$$\newcommand{\id}{\mathrm{id}}$$ $$\newcommand{\Span}{\mathrm{span}}$$ $$\newcommand{\kernel}{\mathrm{null}\,}$$ $$\newcommand{\range}{\mathrm{range}\,}$$ $$\newcommand{\RealPart}{\mathrm{Re}}$$ $$\newcommand{\ImaginaryPart}{\mathrm{Im}}$$ $$\newcommand{\Argument}{\mathrm{Arg}}$$ $$\newcommand{\norm}[1]{\| #1 \|}$$ $$\newcommand{\inner}[2]{\langle #1, #2 \rangle}$$ $$\newcommand{\Span}{\mathrm{span}}$$

# 4: Working with Netdraw to Visualize Graphs

$$\newcommand{\vecs}[1]{\overset { \scriptstyle \rightharpoonup} {\mathbf{#1}} }$$ $$\newcommand{\vecd}[1]{\overset{-\!-\!\rightharpoonup}{\vphantom{a}\smash {#1}}}$$$$\newcommand{\id}{\mathrm{id}}$$ $$\newcommand{\Span}{\mathrm{span}}$$ $$\newcommand{\kernel}{\mathrm{null}\,}$$ $$\newcommand{\range}{\mathrm{range}\,}$$ $$\newcommand{\RealPart}{\mathrm{Re}}$$ $$\newcommand{\ImaginaryPart}{\mathrm{Im}}$$ $$\newcommand{\Argument}{\mathrm{Arg}}$$ $$\newcommand{\norm}[1]{\| #1 \|}$$ $$\newcommand{\inner}[2]{\langle #1, #2 \rangle}$$ $$\newcommand{\Span}{\mathrm{span}}$$ $$\newcommand{\id}{\mathrm{id}}$$ $$\newcommand{\Span}{\mathrm{span}}$$ $$\newcommand{\kernel}{\mathrm{null}\,}$$ $$\newcommand{\range}{\mathrm{range}\,}$$ $$\newcommand{\RealPart}{\mathrm{Re}}$$ $$\newcommand{\ImaginaryPart}{\mathrm{Im}}$$ $$\newcommand{\Argument}{\mathrm{Arg}}$$ $$\newcommand{\norm}[1]{\| #1 \|}$$ $$\newcommand{\inner}[2]{\langle #1, #2 \rangle}$$ $$\newcommand{\Span}{\mathrm{span}}$$

A lot of the work that we do with social networks is primarily descriptive and/or exploratory, rather than confirmatory hypothesis testing. Using some of the tools described in this chapter can be particularly helpful because they may let you see patterns that you might not otherwise have seen. The tools can be used to explore tentative empirical generalizations and provide crude first examinations of hypotheses about patterns that may be present in the data. Some of the tools are also very helpful for dealing with the complexity of social network data, which may involve many actors, many ties, and several types of ties. Hiding, highlighting, and locating parts of the data can be a big help in making sense of the data. In some cases (like ego networks and the evolution of networks over time) hiding and revealing parts of the data are critical to understanding and describing the construction and evolution of the social structures.

• 4.1: Introduction - A picture is worth...
A graph representing the information about the relations among nodes can be an very efficient way of describing a social structure. A good drawing of a graph can immediately suggest some of the most important features of overall network structure. Are all the nodes connected? Are there many or few ties among the actors? Are there sub-groups or local "clusters" of actors that are tied to one another, but not to other groups? Are there some actors with many ties, and some with few?
• 4.2: Node Attributes
It is often the case that the structure of a network depends on the attributes of the actors embedded in it. If we are looking at the network of "spouse" ties among Bob, Carol, Ted, and Alice, one would note that ties exist for male-female pairs, but not (in our example) for female-female or male-male pairs. Being able to visualize the locations of different types of actors in a graph can help us see patterns, and to understand the nature of the social processes that generated the tie structure.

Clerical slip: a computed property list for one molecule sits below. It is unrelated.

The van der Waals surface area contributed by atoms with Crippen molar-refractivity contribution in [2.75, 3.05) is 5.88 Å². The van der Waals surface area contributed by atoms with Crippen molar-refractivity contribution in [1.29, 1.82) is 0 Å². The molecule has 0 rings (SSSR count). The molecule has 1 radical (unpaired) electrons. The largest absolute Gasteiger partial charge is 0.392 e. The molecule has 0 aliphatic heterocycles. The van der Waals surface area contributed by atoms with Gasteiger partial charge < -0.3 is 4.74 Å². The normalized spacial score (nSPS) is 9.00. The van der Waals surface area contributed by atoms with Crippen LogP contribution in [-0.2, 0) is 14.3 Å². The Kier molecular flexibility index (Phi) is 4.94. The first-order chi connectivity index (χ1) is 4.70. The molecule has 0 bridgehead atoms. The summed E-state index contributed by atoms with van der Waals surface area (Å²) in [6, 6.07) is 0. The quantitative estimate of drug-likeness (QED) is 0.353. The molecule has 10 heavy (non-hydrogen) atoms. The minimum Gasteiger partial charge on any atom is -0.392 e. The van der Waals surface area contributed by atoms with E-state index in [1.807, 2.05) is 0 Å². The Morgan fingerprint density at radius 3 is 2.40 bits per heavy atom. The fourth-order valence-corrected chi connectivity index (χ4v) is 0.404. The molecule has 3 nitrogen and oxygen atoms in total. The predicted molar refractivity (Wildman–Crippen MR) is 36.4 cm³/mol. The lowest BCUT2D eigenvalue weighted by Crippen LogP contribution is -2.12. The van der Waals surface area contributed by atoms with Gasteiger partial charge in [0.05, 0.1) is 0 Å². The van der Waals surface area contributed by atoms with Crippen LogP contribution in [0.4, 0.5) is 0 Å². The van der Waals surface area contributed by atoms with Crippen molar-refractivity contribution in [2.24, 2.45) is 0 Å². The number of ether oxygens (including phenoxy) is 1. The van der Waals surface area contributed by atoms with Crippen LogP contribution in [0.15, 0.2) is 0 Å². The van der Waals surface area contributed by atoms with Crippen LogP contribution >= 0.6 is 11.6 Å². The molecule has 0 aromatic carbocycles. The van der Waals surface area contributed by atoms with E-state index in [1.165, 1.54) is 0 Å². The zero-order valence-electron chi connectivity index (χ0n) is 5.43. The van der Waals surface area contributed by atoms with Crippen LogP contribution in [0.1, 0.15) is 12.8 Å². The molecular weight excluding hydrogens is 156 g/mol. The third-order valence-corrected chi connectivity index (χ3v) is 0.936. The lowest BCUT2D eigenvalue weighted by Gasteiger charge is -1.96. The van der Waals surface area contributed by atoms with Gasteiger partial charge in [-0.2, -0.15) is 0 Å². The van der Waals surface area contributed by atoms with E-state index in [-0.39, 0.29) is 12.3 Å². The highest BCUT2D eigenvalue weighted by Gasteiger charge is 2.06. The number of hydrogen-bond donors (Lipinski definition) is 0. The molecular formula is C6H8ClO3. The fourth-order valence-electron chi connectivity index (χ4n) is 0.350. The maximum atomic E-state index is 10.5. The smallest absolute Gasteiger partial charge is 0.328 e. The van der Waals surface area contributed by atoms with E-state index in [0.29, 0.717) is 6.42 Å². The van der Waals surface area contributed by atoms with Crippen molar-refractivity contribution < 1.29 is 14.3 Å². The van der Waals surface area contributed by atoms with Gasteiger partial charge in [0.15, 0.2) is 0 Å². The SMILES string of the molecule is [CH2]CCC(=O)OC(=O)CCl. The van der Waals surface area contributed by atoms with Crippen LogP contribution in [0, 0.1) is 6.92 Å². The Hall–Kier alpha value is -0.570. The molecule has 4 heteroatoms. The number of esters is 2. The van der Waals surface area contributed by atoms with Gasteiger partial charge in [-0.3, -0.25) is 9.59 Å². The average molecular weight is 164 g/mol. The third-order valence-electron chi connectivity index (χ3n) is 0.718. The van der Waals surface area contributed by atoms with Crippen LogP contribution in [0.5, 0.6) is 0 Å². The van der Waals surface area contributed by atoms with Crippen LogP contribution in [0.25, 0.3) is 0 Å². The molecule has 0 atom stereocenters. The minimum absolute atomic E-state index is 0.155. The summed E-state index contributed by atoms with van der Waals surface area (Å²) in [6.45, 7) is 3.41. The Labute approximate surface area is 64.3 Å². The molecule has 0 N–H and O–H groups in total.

• 4.3: Relation Properties
A graph, as we discussed in the last chapter, is made up of both the actors and the relations among the actors. The relations among the actors (the line segments in a simple graph or the arrows in a directed graph) can also have "attributes." Sometimes it can be very helpful to use color and size to indicate difference of kind and amount among the relations. You can be creative with this idea to explore and display patterns in the connections among the actors in a network.
• 4.4: Location, location, location
Most graphs of networks are drawn in a two-dimensional "X-Y axis" space (Mage and some other packages allow 3-dimensional rendering and rotation). Where a node or a relation is drawn in the space is essentially arbitrary -- the full information about the network is contained in its list of nodes and relations. The figures below are exactly the same network (Knoke's money flow network) that has been rendered in several different ways.
• 4.5: Highlighting parts of the network
Large networks (those that contain many actors, many kinds of relations, and/or high densities of ties) can be very difficult to visualize in any useful way -- there is simply too much information. Often, we need to clear away some of the "clutter" to see main patterns more clearly. One of the most interesting features of social networks -- whether small or large -- is the extent to which we can locate "local sub-structures."
• 4.6: A few hints on data handling with NetDraw
There are several ways to get data into NetDraw.